Ryan Watts

We chat to travel and wildlife photographer Ryan Watts

Ryan Watts is a nature, wildlife and travel photographer based in North Devon. His colourful shots have captured our imagination here at Maverick HQ, so keep your eyes peeled for his photography on the cover of our upcoming Dorset Guidebook… 

Ryan, what got you started in the world of photography? 

My first memory of using a camera and taking photos would have been when I borrowed my parents’ digital camera at a young age. Whilst on various family camping trips in Cornwall, Dorset and Wales, I would head off and take lots of photos of landscapes, wildlife, or surf shots. These photos quickly filled up their – now minuscule sized – SD cards and I would return home with countless blurred and out of focus images! I absolutely loved it.

It wasn’t until I got my first job that I managed to save up enough money to purchase my own camera. It was an entry-level DSLR camera from Canon (that I still own to this day) with two kit lenses – an 18-55mm and 75-300mm. I would take this camera out for walks in the Devonshire countryside and snap away at anything that was of interest to me, mainly the inquisitive sheep and cows.

A few years down the line, this same exact camera travelled the world with me. It was at this time that I really started to enjoy photography. I became quite obsessed and used my camera to document my backpacking travels across many different countries, climates and cultures. Since then, my passion for all things camera based has grown, alongside finding new styles of shooting, inspirations and creating lists of locations I would love to visit.

Do you have any formal qualifications or are you largely self-taught?

I’d like to think that I’ve always had an eye for photography. A lot of my learning has come from trial and error over the years, whether I was simply messing around with friends, practising different styles of photography, or learning manual camera settings with my first film camera as a teenager.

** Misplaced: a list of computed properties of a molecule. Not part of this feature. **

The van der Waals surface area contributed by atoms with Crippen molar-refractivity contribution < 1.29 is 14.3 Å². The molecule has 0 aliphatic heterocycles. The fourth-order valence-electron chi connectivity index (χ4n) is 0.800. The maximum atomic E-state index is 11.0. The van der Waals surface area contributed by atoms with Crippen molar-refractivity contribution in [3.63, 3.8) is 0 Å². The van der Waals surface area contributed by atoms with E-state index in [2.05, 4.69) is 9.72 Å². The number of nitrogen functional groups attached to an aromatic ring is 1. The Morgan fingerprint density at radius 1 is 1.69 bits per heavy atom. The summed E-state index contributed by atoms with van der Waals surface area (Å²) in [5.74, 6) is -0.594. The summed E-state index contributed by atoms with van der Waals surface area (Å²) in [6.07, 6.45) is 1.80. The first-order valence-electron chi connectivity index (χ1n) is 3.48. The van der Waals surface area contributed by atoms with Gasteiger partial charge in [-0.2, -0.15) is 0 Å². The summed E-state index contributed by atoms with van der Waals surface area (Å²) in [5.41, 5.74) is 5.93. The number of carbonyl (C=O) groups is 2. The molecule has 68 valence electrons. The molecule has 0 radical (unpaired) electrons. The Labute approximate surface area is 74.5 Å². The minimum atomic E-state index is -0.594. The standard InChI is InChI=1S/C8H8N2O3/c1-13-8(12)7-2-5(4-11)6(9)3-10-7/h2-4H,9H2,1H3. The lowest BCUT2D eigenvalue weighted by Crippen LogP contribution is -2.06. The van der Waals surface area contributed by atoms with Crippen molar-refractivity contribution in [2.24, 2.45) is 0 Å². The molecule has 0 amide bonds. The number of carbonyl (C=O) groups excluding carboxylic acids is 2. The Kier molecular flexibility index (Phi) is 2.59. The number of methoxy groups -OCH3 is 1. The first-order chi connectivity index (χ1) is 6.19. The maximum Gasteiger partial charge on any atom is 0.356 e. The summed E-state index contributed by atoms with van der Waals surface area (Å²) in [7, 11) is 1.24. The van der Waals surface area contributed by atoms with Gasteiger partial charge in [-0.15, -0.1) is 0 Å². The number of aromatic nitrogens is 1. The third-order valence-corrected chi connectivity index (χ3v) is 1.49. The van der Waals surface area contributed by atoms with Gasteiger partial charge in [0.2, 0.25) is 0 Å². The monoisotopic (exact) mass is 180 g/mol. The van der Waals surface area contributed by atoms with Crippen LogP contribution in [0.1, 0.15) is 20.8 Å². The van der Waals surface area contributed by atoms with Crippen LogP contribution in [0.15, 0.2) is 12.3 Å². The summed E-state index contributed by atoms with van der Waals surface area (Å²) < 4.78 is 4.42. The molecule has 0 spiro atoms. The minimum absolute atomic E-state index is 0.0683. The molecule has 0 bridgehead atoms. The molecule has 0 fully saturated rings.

I’m constantly trying to improve my skills and I really enjoy adapting to different environments/genres of photography. I don’t think you’re ever completely satisfied as a photographer or artist – there will always be a desire to improve or critique your own work and I think that’s what keeps us so hooked!

How would you describe your aesthetic?

This is a tough one. I wouldn’t say I have a particular style or aesthetic as I often find myself changing the way I shoot depending on a range of factors. But if I had to chose one genre of photography, I think it would have to be anything coastal related. I love everything about the coast and I can’t keep away from shooting it; put me in a seaside town, harbour, or beach and I’ll be happy. I also try to focus on the everyday details alongside capturing candid moments.

What’s your go-to piece of equipment or camera lens? 

It’s such a cliche answer, but I’ve always been a firm believer that the best camera is the one you have with you! Some of my favourite images have been taken using a phone or an older camera. I’m currently really liking an 85mm lens. Sometimes on day or weekend trips away I like to challenge myself, only using one focal length for the entire time to get me thinking more creatively and helps to combat tedious imagery.

Where are you based and what’s the best thing about your current location?

I’m North Devon based, in the coastal village of Braunton. I’m very lucky to call it home, we have it all really. I’m a short walk away from some beautiful beaches (Croyde, Saunton, Woolacombe and Putsborough to name a few), epic woodlands, stunning Exmoor National Park, great waves, classic Devonshire pubs, historic villages, amazing coastal paths and lots of great wildlife! Not to mention we’re sandwiched in between Cornwall, Somerset and Dorset, so we have plenty of options for road trips in the South West.

Do you have a ‘bucket list’ shot that you really want to capture one day?

I haven’t got a ‘bucket list’ shot-list as of yet but I’m sure this will happen at some point. However, I do have a long and growing list of countries I’d like to visit or re-visit to take more photos. Japan is up there for sure, along with the Lofoten Islands.